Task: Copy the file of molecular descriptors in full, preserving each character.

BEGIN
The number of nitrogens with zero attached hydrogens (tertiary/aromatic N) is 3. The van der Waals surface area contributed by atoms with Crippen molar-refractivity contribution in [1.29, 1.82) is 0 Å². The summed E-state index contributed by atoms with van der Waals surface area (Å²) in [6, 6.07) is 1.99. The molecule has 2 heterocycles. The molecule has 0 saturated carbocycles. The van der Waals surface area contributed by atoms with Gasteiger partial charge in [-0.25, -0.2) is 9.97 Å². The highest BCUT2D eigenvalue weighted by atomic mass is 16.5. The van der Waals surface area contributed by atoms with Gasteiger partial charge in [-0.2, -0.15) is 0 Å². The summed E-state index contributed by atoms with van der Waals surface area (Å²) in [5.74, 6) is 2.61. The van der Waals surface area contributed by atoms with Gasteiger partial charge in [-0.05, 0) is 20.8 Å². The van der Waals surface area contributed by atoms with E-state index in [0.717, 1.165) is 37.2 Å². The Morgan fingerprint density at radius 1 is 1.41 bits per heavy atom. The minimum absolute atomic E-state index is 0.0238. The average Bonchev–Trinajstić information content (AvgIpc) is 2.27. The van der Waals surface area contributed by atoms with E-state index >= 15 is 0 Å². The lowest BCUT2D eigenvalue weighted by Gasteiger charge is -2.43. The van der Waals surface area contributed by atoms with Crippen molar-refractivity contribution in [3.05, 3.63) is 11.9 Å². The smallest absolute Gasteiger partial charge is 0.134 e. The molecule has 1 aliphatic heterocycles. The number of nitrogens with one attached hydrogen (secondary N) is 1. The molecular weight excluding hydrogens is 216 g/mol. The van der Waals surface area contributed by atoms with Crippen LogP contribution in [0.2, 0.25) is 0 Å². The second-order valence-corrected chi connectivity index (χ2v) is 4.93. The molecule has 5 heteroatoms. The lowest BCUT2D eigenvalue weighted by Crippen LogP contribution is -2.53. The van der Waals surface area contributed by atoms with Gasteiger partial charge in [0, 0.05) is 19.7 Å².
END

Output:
The number of nitrogens with zero attached hydrogens (tertiary/aromatic N) is 3. The van der Waals surface area contributed by atoms with Crippen molar-refractivity contribution in [1.29, 1.82) is 0 Å². The summed E-state index contributed by atoms with van der Waals surface area (Å²) in [6, 6.07) is 1.99. The molecule has 2 heterocycles. The molecule has 0 saturated carbocycles. The van der Waals surface area contributed by atoms with Gasteiger partial charge in [-0.25, -0.2) is 9.97 Å². The highest BCUT2D eigenvalue weighted by atomic mass is 16.5. The van der Waals surface area contributed by atoms with Gasteiger partial charge in [-0.2, -0.15) is 0 Å². The summed E-state index contributed by atoms with van der Waals surface area (Å²) in [5.74, 6) is 2.61. The van der Waals surface area contributed by atoms with Gasteiger partial charge in [-0.05, 0) is 20.8 Å². The van der Waals surface area contributed by atoms with E-state index in [0.717, 1.165) is 37.2 Å². The Morgan fingerprint density at radius 1 is 1.41 bits per heavy atom. The minimum absolute atomic E-state index is 0.0238. The average Bonchev–Trinajstić information content (AvgIpc) is 2.27. The van der Waals surface area contributed by atoms with E-state index >= 15 is 0 Å². The lowest BCUT2D eigenvalue weighted by Gasteiger charge is -2.43. The van der Waals surface area contributed by atoms with Crippen molar-refractivity contribution in [3.05, 3.63) is 11.9 Å². The smallest absolute Gasteiger partial charge is 0.134 e. The molecule has 1 aliphatic heterocycles. The number of nitrogens with one attached hydrogen (secondary N) is 1. The molecular weight excluding hydrogens is 216 g/mol. The van der Waals surface area contributed by atoms with Crippen LogP contribution in [0.2, 0.25) is 0 Å². The second-order valence-corrected chi connectivity index (χ2v) is 4.93. The molecule has 5 heteroatoms. The lowest BCUT2D eigenvalue weighted by Crippen LogP contribution is -2.53. The van der Waals surface area contributed by atoms with Gasteiger partial charge in [0, 0.05) is 19.7 Å².